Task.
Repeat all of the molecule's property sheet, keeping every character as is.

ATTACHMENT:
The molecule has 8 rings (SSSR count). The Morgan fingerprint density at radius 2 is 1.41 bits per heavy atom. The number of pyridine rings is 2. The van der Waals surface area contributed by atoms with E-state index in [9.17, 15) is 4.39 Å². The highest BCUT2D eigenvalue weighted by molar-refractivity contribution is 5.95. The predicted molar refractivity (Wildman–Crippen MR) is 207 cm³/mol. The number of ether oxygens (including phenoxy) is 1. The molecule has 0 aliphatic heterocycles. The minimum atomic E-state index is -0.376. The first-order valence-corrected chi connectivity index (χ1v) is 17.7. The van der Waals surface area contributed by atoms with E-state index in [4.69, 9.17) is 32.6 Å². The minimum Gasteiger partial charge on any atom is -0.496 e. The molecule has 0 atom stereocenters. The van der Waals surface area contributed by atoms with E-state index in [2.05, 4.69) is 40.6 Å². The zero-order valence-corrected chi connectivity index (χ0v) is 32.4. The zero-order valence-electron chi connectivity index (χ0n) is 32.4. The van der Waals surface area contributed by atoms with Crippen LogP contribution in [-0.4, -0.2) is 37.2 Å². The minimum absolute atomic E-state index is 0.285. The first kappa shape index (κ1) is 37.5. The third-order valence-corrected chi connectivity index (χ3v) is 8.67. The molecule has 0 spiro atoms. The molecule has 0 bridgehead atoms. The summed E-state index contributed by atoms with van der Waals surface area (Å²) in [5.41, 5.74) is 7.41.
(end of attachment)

The molecule has 8 rings (SSSR count). The Morgan fingerprint density at radius 2 is 1.41 bits per heavy atom. The number of pyridine rings is 2. The van der Waals surface area contributed by atoms with E-state index in [9.17, 15) is 4.39 Å². The highest BCUT2D eigenvalue weighted by molar-refractivity contribution is 5.95. The predicted molar refractivity (Wildman–Crippen MR) is 207 cm³/mol. The number of ether oxygens (including phenoxy) is 1. The molecule has 0 aliphatic heterocycles. The minimum atomic E-state index is -0.376. The first-order valence-corrected chi connectivity index (χ1v) is 17.7. The van der Waals surface area contributed by atoms with E-state index in [4.69, 9.17) is 32.6 Å². The minimum Gasteiger partial charge on any atom is -0.496 e. The molecule has 0 atom stereocenters. The van der Waals surface area contributed by atoms with E-state index in [2.05, 4.69) is 40.6 Å². The zero-order valence-corrected chi connectivity index (χ0v) is 32.4. The zero-order valence-electron chi connectivity index (χ0n) is 32.4. The van der Waals surface area contributed by atoms with Crippen LogP contribution in [-0.4, -0.2) is 37.2 Å². The minimum absolute atomic E-state index is 0.285. The first kappa shape index (κ1) is 37.5. The third-order valence-corrected chi connectivity index (χ3v) is 8.67. The molecule has 0 spiro atoms. The molecule has 0 bridgehead atoms. The summed E-state index contributed by atoms with van der Waals surface area (Å²) in [5.41, 5.74) is 7.41.